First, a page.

Nova Scotia teachers vote overwhelmingly in support of strike mandate
'We're tired of talking about the problems in the classroom, we want some action.'
Teachers in Nova Scotia could be on strike before Christmas after 96 per cent of the 9,300 public school members voted in favour of job action Tuesday.
"Public school teachers have spoken loud and clear," said Liette Doucet, Nova Scotia Teachers Union president, in a news release sent out Tuesday night.
"We feel strongly about providing better education to Nova Scotia's students and are willing to take action to make meaningful change for the learning and teaching environment in this province."
Teachers had previously voted down two proposed agreements between their union and the Nova Scotia government. The first came in November of 2015 and the second was earlier this month.
Better teaching conditions wanted
The union says the vote shows teachers are united and want better teaching conditions, along with better pay.
"Teachers haven't been genuinely consulted in government decisions affecting classrooms and schools and as a result we are spending less time doing the things that matter most to students," Doucet said.
"I think for the first time teachers are standing up and finally taking a united stand for our students learning conditions," said Tammy Landry, a music teacher at Antigonish Education Centre who has taught in the classroom for 29 years.
"For years now we've been doing more with less and less and less and enough is enough. We're tired of talking about the problems in the classroom, we want some action."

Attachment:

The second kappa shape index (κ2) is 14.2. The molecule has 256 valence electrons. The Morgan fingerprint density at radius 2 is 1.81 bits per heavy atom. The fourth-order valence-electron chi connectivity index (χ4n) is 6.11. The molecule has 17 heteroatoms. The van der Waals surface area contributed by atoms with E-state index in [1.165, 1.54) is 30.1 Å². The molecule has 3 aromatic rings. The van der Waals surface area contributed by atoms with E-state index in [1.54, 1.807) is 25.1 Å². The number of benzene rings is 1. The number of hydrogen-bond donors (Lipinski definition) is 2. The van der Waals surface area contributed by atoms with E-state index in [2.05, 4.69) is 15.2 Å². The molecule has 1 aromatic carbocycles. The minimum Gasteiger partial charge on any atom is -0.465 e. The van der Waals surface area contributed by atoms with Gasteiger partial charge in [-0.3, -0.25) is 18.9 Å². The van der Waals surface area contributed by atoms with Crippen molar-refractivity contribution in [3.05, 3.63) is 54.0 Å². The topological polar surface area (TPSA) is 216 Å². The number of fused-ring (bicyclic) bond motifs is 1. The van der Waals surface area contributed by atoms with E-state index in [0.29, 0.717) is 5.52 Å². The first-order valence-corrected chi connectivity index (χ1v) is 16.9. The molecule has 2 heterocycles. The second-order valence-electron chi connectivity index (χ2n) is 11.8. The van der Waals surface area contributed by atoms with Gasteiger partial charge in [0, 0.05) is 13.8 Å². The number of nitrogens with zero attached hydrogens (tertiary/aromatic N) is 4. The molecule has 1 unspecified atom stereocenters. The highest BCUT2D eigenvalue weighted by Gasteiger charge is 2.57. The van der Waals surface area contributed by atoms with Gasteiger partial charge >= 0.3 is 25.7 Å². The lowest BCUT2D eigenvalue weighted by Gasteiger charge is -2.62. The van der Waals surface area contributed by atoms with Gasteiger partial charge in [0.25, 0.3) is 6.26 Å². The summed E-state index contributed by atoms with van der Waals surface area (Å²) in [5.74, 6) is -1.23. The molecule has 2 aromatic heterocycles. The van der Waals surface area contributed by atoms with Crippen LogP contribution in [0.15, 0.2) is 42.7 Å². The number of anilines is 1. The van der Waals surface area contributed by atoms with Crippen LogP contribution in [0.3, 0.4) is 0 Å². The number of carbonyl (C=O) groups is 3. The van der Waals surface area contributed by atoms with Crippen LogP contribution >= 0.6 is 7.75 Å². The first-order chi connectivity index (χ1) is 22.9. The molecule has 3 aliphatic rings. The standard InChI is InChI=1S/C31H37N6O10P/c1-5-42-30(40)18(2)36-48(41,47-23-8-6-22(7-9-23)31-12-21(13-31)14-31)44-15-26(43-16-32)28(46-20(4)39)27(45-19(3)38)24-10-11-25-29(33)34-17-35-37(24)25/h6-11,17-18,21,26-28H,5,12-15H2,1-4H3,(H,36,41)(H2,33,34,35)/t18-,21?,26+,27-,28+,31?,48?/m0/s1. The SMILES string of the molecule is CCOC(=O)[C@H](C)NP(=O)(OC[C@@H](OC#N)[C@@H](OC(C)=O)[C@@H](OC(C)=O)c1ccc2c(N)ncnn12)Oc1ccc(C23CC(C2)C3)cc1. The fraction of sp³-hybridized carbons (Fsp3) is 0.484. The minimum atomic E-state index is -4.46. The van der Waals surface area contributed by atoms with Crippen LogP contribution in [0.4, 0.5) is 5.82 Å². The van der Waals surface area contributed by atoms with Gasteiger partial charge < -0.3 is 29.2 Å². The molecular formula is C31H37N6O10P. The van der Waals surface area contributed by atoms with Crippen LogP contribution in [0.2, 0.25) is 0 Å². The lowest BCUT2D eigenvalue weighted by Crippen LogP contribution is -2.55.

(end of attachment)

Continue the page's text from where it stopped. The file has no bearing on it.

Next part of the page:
The Liberal government has maintained they need to hold the line with public sector workers.
Education and Early Childhood Development Minister Karen Casey said in an emailed statement Tuesday night that the outcome of the vote is a disappointment for parents and students and for government.
Casey said the vote came after reaching two tentative agreements that were both recommended by the teacher's union to its membership.
Casey said the government is listening. She said classes have been capped, more teachers have been hired and that there's been more invested to increase support for students struggling with math and reading. She said that's proof the province is willing to make necessary investments.
Back to work legislation
It's too early to say if the province will try to bring in back to work legislation or invoke Bill 148 to bring in wage restraint on public sector workers.
"With Bill 148, a negotiated benefit has been taken away, along with our ability to negotiate a fair and reasonable salary package," Doucet said. "Teachers go above and beyond to ensure student needs are met, and we want to be valued and recognized by government for our contribution."
'Looking for solutions'
The earliest teachers could walk the picket line is Dec. 3, but Doucet said the union is looking to avoid a strike if at all possible.
"We'll be looking for solutions," said Doucet. "But teachers have spoken and they've told us loud and clear they are willing to take the job action if that is necessary."
"I don't want to be out of the classroom for my students," said Landry. "But when I'm in the classroom I want to give them the best learning conditions possible and until this government listens that's not going to be able to happen."According to the union, the last time it held a strike vote was in 2002. There has never been a province-wide strike of teachers in Nova Scotia.